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Testing the Safety Valve in a Safety Instrumented Function

by | Nov 11, 2010 | Event, Safety

Jim Cahill

Jim Cahill

Chief Blogger, Social Marketing Leader

Safety instrumented functions (SIFs), also known as safety loops, are comprised of a sensor to sense the process condition, a logic solver to decide the safety action to take, and a final element to perform the action. Emerson’s Riyaz Ali and I & C Specialist’s C B Chakradhaar gave a presentation at the 2010 Emerson Exchange focusing on the final element in the loop. Their presentation, SIS “Final Element” Diagnostics Including The SOV, Using A Digital Valve Controller, explored the safety functions that rely on valves as their final element. These must operate on demand to make the process safe.

Desmond Lee and Andy Crosland, members of Emerson’s process safety systems team, provided me their notes from this presentation as background for this post. You may recall them from some of the process safety-related posts on this blog.

Riyaz opened the session with a discussion of why there is a need to test safety valves–as studies have shown that they contribute up to 50% of SIS failures. The problem is that these valves usually sit there wide open for months on end, which can lead to mechanical failures–so how do you know it will move when you need it to?

He explained the traditional ways of testing these safety valves such as pneumatic local panels, pin retainers, and bypassing, etc. These conventional methods are difficult to operate and maintain. They also do not have “safety availability”, or the ability to perform a safety demand, during the test. These tests also lack embedded intelligence and logging capabilities. Problems associated with these test methods led to the development for a means to test these safety valves and receive health status reports.

The result of this development was the Fisher FIELDVUE DVC6000 SIS digital valve controllers that provide online, partial stroke testing (PST) of safety valves. This testing reduces the probability of failure on demand (PFD), which can increase the safety integrity level (SIL) where the safety valve is applied. These tests also improve validation of the safety instrumented function and extend the time between turnarounds, when a full-stroke test is required. The PST results are documented and stored in an audit trail, in support of the process manufacturer’s IEC 61511 safety lifecycle audit documentation requirements.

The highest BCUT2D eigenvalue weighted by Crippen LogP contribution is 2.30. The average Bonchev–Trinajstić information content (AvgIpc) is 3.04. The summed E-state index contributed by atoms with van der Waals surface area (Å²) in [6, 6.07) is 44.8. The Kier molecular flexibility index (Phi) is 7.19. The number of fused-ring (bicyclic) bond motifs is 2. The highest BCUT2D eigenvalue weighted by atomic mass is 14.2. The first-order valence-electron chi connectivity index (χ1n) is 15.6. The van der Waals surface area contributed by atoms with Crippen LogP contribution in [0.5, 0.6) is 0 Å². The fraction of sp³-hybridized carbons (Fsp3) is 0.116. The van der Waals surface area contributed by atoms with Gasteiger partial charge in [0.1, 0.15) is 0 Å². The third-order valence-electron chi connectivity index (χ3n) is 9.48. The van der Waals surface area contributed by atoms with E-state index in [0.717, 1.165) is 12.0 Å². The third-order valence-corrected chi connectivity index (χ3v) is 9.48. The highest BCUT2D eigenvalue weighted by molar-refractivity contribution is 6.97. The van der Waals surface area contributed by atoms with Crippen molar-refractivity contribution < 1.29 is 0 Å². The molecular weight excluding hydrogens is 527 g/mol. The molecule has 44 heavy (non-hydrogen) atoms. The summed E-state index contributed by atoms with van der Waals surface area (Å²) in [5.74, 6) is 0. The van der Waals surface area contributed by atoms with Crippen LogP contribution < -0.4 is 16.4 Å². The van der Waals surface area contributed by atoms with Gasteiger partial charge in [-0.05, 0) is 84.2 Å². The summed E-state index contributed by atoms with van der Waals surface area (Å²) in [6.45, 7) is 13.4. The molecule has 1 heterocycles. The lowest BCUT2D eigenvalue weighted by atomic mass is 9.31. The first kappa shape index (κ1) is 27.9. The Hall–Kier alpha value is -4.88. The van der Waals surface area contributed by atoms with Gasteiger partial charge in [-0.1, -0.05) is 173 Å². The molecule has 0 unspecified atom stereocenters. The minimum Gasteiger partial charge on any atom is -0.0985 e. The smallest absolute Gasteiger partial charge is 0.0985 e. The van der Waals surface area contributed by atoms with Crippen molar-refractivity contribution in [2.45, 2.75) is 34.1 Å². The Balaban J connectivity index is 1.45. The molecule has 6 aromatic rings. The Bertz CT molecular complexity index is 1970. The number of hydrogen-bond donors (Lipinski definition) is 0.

Some of the diagnostic alerts that help reduce PFD include stuck valve indication, low supply pressure, valve travel, shaft integrity, and travel and pressure deviation. Special safeguards are build into the DVC6000 SIS such as safety demand automatic override of a PST and write protection to deter local, unauthorized access to calibration or configuration parameters.

The DVC6000 SIS also provides a means to check the integrity of the solenoid valve (SOV) plunger (which can remain dangerously undetected) to monitor the SOV’s health. By pulsing the SOV in a fraction of a second, the ability of the SOV to close on demand is tested. This pulse is long enough for SOV to vent and short enough to so that the actuator doesn’t bleed enough pressure to make the safety valve move and possibly shutdown the process. See slides 24-27 in the embedded presentation for a visual display of how this testing works.

One of the key takeaways is to capture the trigger event in case of a demand when using the microprocessor-based intelligent device analog output (AO) 4-20mA signals on the mechanical shut down valves. This data resides in nonvolatile memory in the digital valve controller’s microprocessor, providing reliability and giving a functional safety engineer the opportunity to review the cause of the event to help avoid such an incident in the future.

Also, take a look at the presentation to see some actual partial stoke test results, valve signatures, SOV tests, and valve step responses at a major Middle East production facility.


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The opinions expressed here are the personal opinions of the authors. Content published here is not read or approved by Emerson before it is posted and does not necessarily represent the views and opinions of Emerson.